The Liberation of Mosul — Now What?

 In Counterterrorism

The Iraqi government announced its liberation of Mosul this week after nine months of intense operations to clear the city of ISIS. Three years ago ISIS waltzed across the Syria-Iraq border, took over Iraq’s second largest city, and declared Mosul part of its caliphate.

Photo Credit: EU Civil Protection and Humanitarian Aid EU Delivers Aid Inside War-Ravaged Mosul_11 via photopin (license)

But victory has come at the expense of the destruction of Mosul and the Ninevah Plains. Northern Iraq is utterly devastated. According to Sky News Arabia, 80% of Mosul has been destroyed which includes 308 schools, 12 educational institutes (including Mosul University) 11,000 homes, four electric stations, six water purification plants, 212 workshops/businesses, 63 houses of worship (historic mosques and churches), 29 hotels, factories, 9 hospitals, and 76 health centers.

According to Refugees International, war and instability has caused the displacement of 3.3 million people. Today, 11 million people require assistance to survive: water, food, and shelter. They have lost their property, their homes, and their livelihoods. Most are not able to rebuild their shattered lives.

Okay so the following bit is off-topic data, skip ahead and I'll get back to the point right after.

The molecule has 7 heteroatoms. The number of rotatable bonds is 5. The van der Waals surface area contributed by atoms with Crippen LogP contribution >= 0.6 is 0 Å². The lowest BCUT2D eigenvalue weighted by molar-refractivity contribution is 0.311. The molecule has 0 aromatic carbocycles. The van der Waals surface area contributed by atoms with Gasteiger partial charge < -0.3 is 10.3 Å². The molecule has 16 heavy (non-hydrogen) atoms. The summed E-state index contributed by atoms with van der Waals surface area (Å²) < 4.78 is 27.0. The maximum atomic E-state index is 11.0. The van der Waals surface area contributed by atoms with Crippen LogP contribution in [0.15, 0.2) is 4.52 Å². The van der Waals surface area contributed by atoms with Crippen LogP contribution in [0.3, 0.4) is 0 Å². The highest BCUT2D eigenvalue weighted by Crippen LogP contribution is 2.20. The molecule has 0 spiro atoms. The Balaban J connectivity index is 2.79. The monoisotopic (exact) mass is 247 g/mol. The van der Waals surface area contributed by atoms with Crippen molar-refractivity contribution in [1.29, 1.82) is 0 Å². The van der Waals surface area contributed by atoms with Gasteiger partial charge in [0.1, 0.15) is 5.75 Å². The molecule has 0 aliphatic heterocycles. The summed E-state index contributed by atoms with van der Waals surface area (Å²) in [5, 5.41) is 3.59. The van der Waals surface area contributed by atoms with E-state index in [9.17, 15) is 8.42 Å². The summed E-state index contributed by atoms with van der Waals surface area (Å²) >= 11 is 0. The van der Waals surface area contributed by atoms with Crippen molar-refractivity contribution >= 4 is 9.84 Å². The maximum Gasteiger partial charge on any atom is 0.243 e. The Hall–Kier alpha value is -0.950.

Amnesty International warned in a report released Tuesday that the conflict in Mosul has created a “civilian catastrophe,” because extremists carried out forced displacement, summary killings and used civilians as human shields. On the other side of the equation, Iraq government forces (which include government troops, Shi’a militias, and Iranian advisors) have also engaged in extrajudicial killings. They are known for their “death squads” that shoot first and ask questions later.

 

While there is great relief that most of Northern Iraq has been liberated, it doesn’t mean that everything’s OK now.